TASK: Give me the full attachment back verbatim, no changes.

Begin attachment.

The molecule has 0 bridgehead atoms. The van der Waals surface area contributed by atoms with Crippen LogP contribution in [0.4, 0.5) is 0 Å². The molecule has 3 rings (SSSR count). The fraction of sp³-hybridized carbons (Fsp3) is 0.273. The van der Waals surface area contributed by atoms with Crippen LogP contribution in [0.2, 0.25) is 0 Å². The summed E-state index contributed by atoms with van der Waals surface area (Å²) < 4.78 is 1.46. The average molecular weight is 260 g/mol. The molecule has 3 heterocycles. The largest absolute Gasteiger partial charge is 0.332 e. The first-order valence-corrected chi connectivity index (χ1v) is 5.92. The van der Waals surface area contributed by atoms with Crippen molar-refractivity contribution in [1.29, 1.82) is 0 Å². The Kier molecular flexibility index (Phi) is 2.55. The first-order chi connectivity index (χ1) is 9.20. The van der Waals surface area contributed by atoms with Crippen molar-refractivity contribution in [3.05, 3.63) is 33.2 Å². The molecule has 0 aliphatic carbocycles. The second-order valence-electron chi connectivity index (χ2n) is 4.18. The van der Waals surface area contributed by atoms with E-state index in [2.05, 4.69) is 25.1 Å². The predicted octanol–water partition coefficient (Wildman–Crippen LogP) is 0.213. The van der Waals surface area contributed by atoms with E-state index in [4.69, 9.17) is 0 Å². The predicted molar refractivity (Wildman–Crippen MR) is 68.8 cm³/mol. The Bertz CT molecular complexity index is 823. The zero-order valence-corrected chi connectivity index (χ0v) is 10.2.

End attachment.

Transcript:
The molecule has 0 bridgehead atoms. The van der Waals surface area contributed by atoms with Crippen LogP contribution in [0.4, 0.5) is 0 Å². The molecule has 3 rings (SSSR count). The fraction of sp³-hybridized carbons (Fsp3) is 0.273. The van der Waals surface area contributed by atoms with Crippen LogP contribution in [0.2, 0.25) is 0 Å². The summed E-state index contributed by atoms with van der Waals surface area (Å²) < 4.78 is 1.46. The average molecular weight is 260 g/mol. The molecule has 3 heterocycles. The largest absolute Gasteiger partial charge is 0.332 e. The first-order valence-corrected chi connectivity index (χ1v) is 5.92. The van der Waals surface area contributed by atoms with Crippen molar-refractivity contribution in [1.29, 1.82) is 0 Å². The Kier molecular flexibility index (Phi) is 2.55. The first-order chi connectivity index (χ1) is 9.20. The van der Waals surface area contributed by atoms with Crippen molar-refractivity contribution in [3.05, 3.63) is 33.2 Å². The molecule has 0 aliphatic carbocycles. The second-order valence-electron chi connectivity index (χ2n) is 4.18. The van der Waals surface area contributed by atoms with E-state index in [2.05, 4.69) is 25.1 Å². The predicted octanol–water partition coefficient (Wildman–Crippen LogP) is 0.213. The van der Waals surface area contributed by atoms with E-state index in [4.69, 9.17) is 0 Å². The predicted molar refractivity (Wildman–Crippen MR) is 68.8 cm³/mol. The Bertz CT molecular complexity index is 823. The zero-order valence-corrected chi connectivity index (χ0v) is 10.2.